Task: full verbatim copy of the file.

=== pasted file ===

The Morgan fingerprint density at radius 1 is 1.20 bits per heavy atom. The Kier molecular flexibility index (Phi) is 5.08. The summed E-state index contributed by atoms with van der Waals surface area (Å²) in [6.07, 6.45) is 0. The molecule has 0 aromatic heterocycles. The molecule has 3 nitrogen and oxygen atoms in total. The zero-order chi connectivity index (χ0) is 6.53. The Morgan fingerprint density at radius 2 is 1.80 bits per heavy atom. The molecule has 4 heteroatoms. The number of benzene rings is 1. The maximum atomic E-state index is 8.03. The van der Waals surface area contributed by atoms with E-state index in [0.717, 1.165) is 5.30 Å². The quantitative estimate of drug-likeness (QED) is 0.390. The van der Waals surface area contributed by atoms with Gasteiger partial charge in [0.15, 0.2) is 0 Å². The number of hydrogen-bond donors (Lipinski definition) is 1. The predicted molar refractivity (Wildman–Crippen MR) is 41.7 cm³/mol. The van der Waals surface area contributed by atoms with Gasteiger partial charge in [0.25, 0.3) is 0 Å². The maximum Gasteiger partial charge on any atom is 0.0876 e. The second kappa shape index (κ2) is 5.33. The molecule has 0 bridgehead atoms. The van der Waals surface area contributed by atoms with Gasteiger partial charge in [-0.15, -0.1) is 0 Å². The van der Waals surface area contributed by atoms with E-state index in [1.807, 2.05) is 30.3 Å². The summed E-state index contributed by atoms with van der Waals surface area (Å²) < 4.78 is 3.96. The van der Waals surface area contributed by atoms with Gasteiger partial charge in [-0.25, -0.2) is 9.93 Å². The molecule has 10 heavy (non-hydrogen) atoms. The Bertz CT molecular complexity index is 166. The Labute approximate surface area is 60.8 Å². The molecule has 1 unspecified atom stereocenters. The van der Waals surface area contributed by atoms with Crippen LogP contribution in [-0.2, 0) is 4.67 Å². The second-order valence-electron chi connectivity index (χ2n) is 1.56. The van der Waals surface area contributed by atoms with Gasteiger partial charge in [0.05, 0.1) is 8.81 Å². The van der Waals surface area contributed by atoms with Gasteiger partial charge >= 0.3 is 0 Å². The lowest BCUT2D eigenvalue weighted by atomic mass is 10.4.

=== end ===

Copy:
The Morgan fingerprint density at radius 1 is 1.20 bits per heavy atom. The Kier molecular flexibility index (Phi) is 5.08. The summed E-state index contributed by atoms with van der Waals surface area (Å²) in [6.07, 6.45) is 0. The molecule has 0 aromatic heterocycles. The molecule has 3 nitrogen and oxygen atoms in total. The zero-order chi connectivity index (χ0) is 6.53. The Morgan fingerprint density at radius 2 is 1.80 bits per heavy atom. The molecule has 4 heteroatoms. The number of benzene rings is 1. The maximum atomic E-state index is 8.03. The van der Waals surface area contributed by atoms with E-state index in [0.717, 1.165) is 5.30 Å². The quantitative estimate of drug-likeness (QED) is 0.390. The van der Waals surface area contributed by atoms with Gasteiger partial charge in [0.15, 0.2) is 0 Å². The number of hydrogen-bond donors (Lipinski definition) is 1. The predicted molar refractivity (Wildman–Crippen MR) is 41.7 cm³/mol. The van der Waals surface area contributed by atoms with Gasteiger partial charge in [0.25, 0.3) is 0 Å². The maximum Gasteiger partial charge on any atom is 0.0876 e. The second kappa shape index (κ2) is 5.33. The molecule has 0 bridgehead atoms. The van der Waals surface area contributed by atoms with Gasteiger partial charge in [-0.15, -0.1) is 0 Å². The van der Waals surface area contributed by atoms with E-state index in [1.807, 2.05) is 30.3 Å². The summed E-state index contributed by atoms with van der Waals surface area (Å²) < 4.78 is 3.96. The van der Waals surface area contributed by atoms with Gasteiger partial charge in [-0.25, -0.2) is 9.93 Å². The molecule has 10 heavy (non-hydrogen) atoms. The Bertz CT molecular complexity index is 166. The Labute approximate surface area is 60.8 Å². The molecule has 1 unspecified atom stereocenters. The van der Waals surface area contributed by atoms with Crippen LogP contribution in [-0.2, 0) is 4.67 Å². The second-order valence-electron chi connectivity index (χ2n) is 1.56. The van der Waals surface area contributed by atoms with Gasteiger partial charge in [0.05, 0.1) is 8.81 Å². The van der Waals surface area contributed by atoms with Gasteiger partial charge >= 0.3 is 0 Å². The lowest BCUT2D eigenvalue weighted by atomic mass is 10.4.